UNIVERSITY PARK – Natural-gas development appears to be having a positive effect on the local collection of state taxes in Pennsylvania’s Marcellus Shale region, according to an analysis by researchers in Penn State’s College of Agricultural Sciences.
“Because it’s still early in the development of Marcellus Shale, there’s a lot we can’t know yet about its long-term economic impact,” said Timothy Kelsey, professor of agricultural economics. “However, state tax collection information gathered by the Pennsylvania Department of Revenue can provide insight into the short-run economic and tax implications of gas development.”
Kelsey is co-author of “Marcellus Shale and Local Collection of State Taxes: What the 2011 Pennsylvania Tax Data Say,” a white paper published by the Penn State Center for Economic and Community Development.
The report — which updates a similar analysis done last year using 2010 data — looks at county-level state tax collections from 2007 to 2011 and analyzes that information in the context of local natural-gas activity. “The data continue to show distinct differences between counties with Marcellus Shale gas drilling and those without,” Kelsey said.
Using data from the Pennsylvania Department of Environmental Protection, the researchers categorized Pennsylvania counties based on the number of Marcellus Shale gas wells drilled during the study years. Changes in state tax collections within each county were calculated, and the average change within each category also was calculated.
The report suggests that significant effects are seen in state sales tax collections, which reflect the level of retail activity in a county. The data indicate sales tax collections in counties with significant Marcellus development continued to outperform collections in counties with less or no Marcellus activity.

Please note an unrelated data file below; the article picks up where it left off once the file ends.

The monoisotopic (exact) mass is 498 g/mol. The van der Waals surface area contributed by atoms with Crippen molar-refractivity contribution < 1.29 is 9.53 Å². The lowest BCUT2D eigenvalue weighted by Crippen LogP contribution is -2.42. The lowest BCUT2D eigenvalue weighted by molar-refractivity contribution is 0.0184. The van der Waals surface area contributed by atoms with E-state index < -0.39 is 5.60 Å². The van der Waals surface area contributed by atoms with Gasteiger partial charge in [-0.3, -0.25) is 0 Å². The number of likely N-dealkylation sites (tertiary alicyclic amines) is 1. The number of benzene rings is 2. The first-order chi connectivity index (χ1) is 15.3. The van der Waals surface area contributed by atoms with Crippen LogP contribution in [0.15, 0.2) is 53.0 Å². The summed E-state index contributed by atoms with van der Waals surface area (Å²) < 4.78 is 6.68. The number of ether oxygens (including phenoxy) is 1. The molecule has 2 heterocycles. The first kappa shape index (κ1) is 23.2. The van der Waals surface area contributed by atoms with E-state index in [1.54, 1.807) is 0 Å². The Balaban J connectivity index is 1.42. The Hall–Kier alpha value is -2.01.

“For example, sales tax collections in counties with 150 or more Marcellus wells drilled between 2007 and 2011 rose an average of nearly 24 percent during those years, compared to an average decrease of about 5 percent in counties with no Marcellus activity,” Kelsey said. “Sales tax collections dropped in only three of the 23 counties with more than 10 Marcellus wells, compared to decreases in 22 of the 32 counties with no Marcellus Shale drilling.”
The increases were particularly dramatic in Bradford County (50.8 percent), Greene County (31.4 percent) and Susquehanna County (27.4 percent), three of the top six counties in the number of Marcellus gas wells. “The data support anecdotes we hear about Marcellus development increasing local retail activity,” he said.
The report also addresses the state realty transfer tax, which is a 1 percent levy on the sale of real estate. Changes in this revenue can result from changes in the average value of properties sold, changes in the number of transactions, or a combination of both factors.
Collection of this tax from 2007 to 2011 suffered across the state due to the national collapse of the housing bubble. But the researchers found that Marcellus counties appeared to be somewhat buffered from the housing downturn, generally exceeding the statewide average.